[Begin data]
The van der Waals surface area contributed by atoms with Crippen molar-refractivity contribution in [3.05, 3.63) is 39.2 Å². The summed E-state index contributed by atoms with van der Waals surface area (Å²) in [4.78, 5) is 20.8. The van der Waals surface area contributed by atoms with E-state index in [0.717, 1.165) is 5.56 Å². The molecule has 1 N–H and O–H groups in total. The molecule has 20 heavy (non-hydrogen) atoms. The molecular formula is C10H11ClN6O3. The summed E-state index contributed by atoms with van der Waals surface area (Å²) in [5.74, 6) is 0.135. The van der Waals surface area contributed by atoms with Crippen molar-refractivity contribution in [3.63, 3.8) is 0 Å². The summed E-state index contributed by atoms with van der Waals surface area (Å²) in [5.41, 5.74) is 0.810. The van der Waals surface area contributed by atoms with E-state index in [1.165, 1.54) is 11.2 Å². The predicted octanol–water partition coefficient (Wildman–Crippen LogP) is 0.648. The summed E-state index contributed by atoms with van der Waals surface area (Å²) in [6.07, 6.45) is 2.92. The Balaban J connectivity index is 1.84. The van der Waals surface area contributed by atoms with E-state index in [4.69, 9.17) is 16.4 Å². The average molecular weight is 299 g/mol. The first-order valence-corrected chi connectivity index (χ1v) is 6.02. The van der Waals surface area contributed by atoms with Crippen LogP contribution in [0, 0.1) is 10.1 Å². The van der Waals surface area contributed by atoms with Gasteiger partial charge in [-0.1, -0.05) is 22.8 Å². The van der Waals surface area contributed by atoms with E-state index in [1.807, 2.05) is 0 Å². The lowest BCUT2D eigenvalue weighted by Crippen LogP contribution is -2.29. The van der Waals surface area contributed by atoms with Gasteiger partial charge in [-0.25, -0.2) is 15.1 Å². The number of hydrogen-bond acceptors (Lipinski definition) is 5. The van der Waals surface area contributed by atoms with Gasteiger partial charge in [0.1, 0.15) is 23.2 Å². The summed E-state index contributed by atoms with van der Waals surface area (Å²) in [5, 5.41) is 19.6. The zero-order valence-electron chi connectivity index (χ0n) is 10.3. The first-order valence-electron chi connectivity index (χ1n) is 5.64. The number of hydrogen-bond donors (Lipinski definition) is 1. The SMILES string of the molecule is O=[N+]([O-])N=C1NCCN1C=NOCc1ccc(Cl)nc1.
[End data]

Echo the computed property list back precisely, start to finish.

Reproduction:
The van der Waals surface area contributed by atoms with Crippen molar-refractivity contribution in [3.05, 3.63) is 39.2 Å². The summed E-state index contributed by atoms with van der Waals surface area (Å²) in [4.78, 5) is 20.8. The van der Waals surface area contributed by atoms with E-state index in [0.717, 1.165) is 5.56 Å². The molecule has 1 N–H and O–H groups in total. The molecule has 20 heavy (non-hydrogen) atoms. The molecular formula is C10H11ClN6O3. The summed E-state index contributed by atoms with van der Waals surface area (Å²) in [5.74, 6) is 0.135. The van der Waals surface area contributed by atoms with Crippen molar-refractivity contribution in [3.63, 3.8) is 0 Å². The summed E-state index contributed by atoms with van der Waals surface area (Å²) in [5.41, 5.74) is 0.810. The van der Waals surface area contributed by atoms with E-state index in [1.165, 1.54) is 11.2 Å². The predicted octanol–water partition coefficient (Wildman–Crippen LogP) is 0.648. The summed E-state index contributed by atoms with van der Waals surface area (Å²) in [6.07, 6.45) is 2.92. The Balaban J connectivity index is 1.84. The van der Waals surface area contributed by atoms with E-state index in [4.69, 9.17) is 16.4 Å². The average molecular weight is 299 g/mol. The first-order valence-corrected chi connectivity index (χ1v) is 6.02. The van der Waals surface area contributed by atoms with Crippen LogP contribution in [0, 0.1) is 10.1 Å². The van der Waals surface area contributed by atoms with Gasteiger partial charge in [-0.1, -0.05) is 22.8 Å². The van der Waals surface area contributed by atoms with E-state index in [1.807, 2.05) is 0 Å². The lowest BCUT2D eigenvalue weighted by Crippen LogP contribution is -2.29. The van der Waals surface area contributed by atoms with Gasteiger partial charge in [-0.25, -0.2) is 15.1 Å². The number of hydrogen-bond acceptors (Lipinski definition) is 5. The van der Waals surface area contributed by atoms with Gasteiger partial charge in [0.1, 0.15) is 23.2 Å². The summed E-state index contributed by atoms with van der Waals surface area (Å²) in [5, 5.41) is 19.6. The zero-order valence-electron chi connectivity index (χ0n) is 10.3. The first-order valence-electron chi connectivity index (χ1n) is 5.64. The number of hydrogen-bond donors (Lipinski definition) is 1. The SMILES string of the molecule is O=[N+]([O-])N=C1NCCN1C=NOCc1ccc(Cl)nc1.